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TORONTO — When the first large group of Syrian refugees arrived in Canada in 2015, they were given a helping hand to acclimate to the freezing weather by Prime Minister Justin Trudeau, who greeted them off the plane with a bundle of coats.

Little did they know that some Syrian refugees would soon become very accustomed with the technology and fabrics that ensure coats can deal with the most brutal of Canadian winters.

That’s because as part of its commitment to keep the production of its core down jackets onshore and to satisfy high demand thanks to its surge in popularity over the past few years, outerwear brand Canada Goose has increasingly tapped into Canada’s immigrant population to work in its factories throughout the country.

“There are a number of people that are coming to us for their first job in Canada. These are Syrian refugees, people that are coming from India, China,” said John Moran, Canada Goose’s executive vice president of manufacturing and supply chain.

“Forty years ago, all the new immigrants were Portuguese. Now it’s an entirely diverse group of people that we’re working with. Montreal most recently has been dominant with Syrian refugees,” he added.

Canada has a fairly welcoming immigration policy. According to think tank Pew Research Center, an estimated 52,000 Syrian refugees have resettled in Canada since the start of the conflict and it recently increased its overall immigration targets to up to 350,000 annually by 2021.

The country’s immigration policies and experience provides a counterpoint to the U.S., where the federal government has been shut down since just before Christmas as President Donald Trump tries to fulfill his campaign promise to build a wall at the Mexican border.

At the same time, the administration is also accepting fewer refugees, with the number resettled in the U.S. falling more than in any other country in 2017, Pew’s analysis of data from the United Nations High Commissioner for Refugees found.

The Canadian approach to border policies has benefited Canada Goose, which has skyrocketed from an unassuming Toronto-based family business to a global player with net sales of 591.2 million Canadian dollars in its last fiscal year and in turn has gone from having one factory in Canada operating just seven months a year to seven firing on all cylinders 12 months a year.

With that rapid expansion comes a need for workers at a time when Canada’s labor market is tight, with the headline unemployment rate hovering at a 43-year low of 5.6 percent, which means in some areas there is fierce competition for workers.

Indeed, in its most-recent business outlook survey, the Bank of Canada found that 40 percent of companies reported labor shortages, with the intensity of the shortages increasing.

In the case of Canada Goose, it has been getting around this by setting up sewing schools to train immigrants, as well as locals — some of whom are looking to rejoin the apparel industry which shrank significantly around 15 years ago.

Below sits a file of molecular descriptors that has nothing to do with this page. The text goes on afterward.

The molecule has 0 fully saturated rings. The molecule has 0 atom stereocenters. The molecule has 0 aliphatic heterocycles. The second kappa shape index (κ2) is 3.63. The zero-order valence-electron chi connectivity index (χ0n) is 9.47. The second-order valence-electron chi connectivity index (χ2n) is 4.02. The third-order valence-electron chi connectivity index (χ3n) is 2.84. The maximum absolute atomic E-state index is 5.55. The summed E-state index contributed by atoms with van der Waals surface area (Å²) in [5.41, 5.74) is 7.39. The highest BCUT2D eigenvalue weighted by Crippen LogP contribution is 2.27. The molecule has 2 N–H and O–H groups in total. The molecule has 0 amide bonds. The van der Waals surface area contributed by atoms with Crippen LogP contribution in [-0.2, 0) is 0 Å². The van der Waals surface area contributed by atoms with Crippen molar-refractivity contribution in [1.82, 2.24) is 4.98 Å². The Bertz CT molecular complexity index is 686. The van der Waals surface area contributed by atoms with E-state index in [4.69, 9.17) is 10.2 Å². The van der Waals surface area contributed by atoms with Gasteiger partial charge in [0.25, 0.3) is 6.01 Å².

“We knew that having these skilled sewers or people that had been sewing for 30 or 40 years was not going to support our growth so what we did was we changed that and created in our Winnipeg factory a training school that at the time was one of the largest certainly in North America. That was in 2015,” said Moran. “That’s what has been driving our growth. Our ability to train.”

Since then the publicly listed company has set up training schools in all of its factories and hired around 500 workers in 2016 and 700 in 2017.

But for immigrant workers looking for their first job in Canada, a sewing school is not enough to help them as they can’t enter the workforce unless they have work experience so Canada Goose has been offering that to them by working with groups that are assisting people that are looking to establish themselves in the country.

Some of these, however, won’t have English as their first language so it has in some cases teamed up with local governments or institutions to offer English lessons and they split the cost.

“A lot of the hiring then that does happen is word of mouth. So you’ve got someone who is bilingual that supports their friends or family members that they brought on to come work with us and then that’s how that’s maintained. The number of languages that is in the Montreal factory is now around nine,” added Moran.

“The great thing for us is not only do we find people that can make jackets, but we find engineers, we find people that have mechanical experience, then they’ll work with us and do different things because of all of these people we still need to grow supervisors and managers and quality assurance personnel.”

Canada Goose and other companies’ efforts are starting to show up in the official data. According to Statistics Canada, which studied Canada’s immigrant workforce in between 2006 and 2017, the unemployment rate among working age immigrants at the end of that period was 6.4 percent. That was the lowest level since Statistics Canada started tracking this measure in 2006, while that demographic’s employment rate rose to a record high of 78.9 percent.

It forecast that by 2036, the share of immigrants in Canada’s population could be as high as 30 percent, compared with around 20 percent in 2011. If this materializes, it will be the highest since 1871.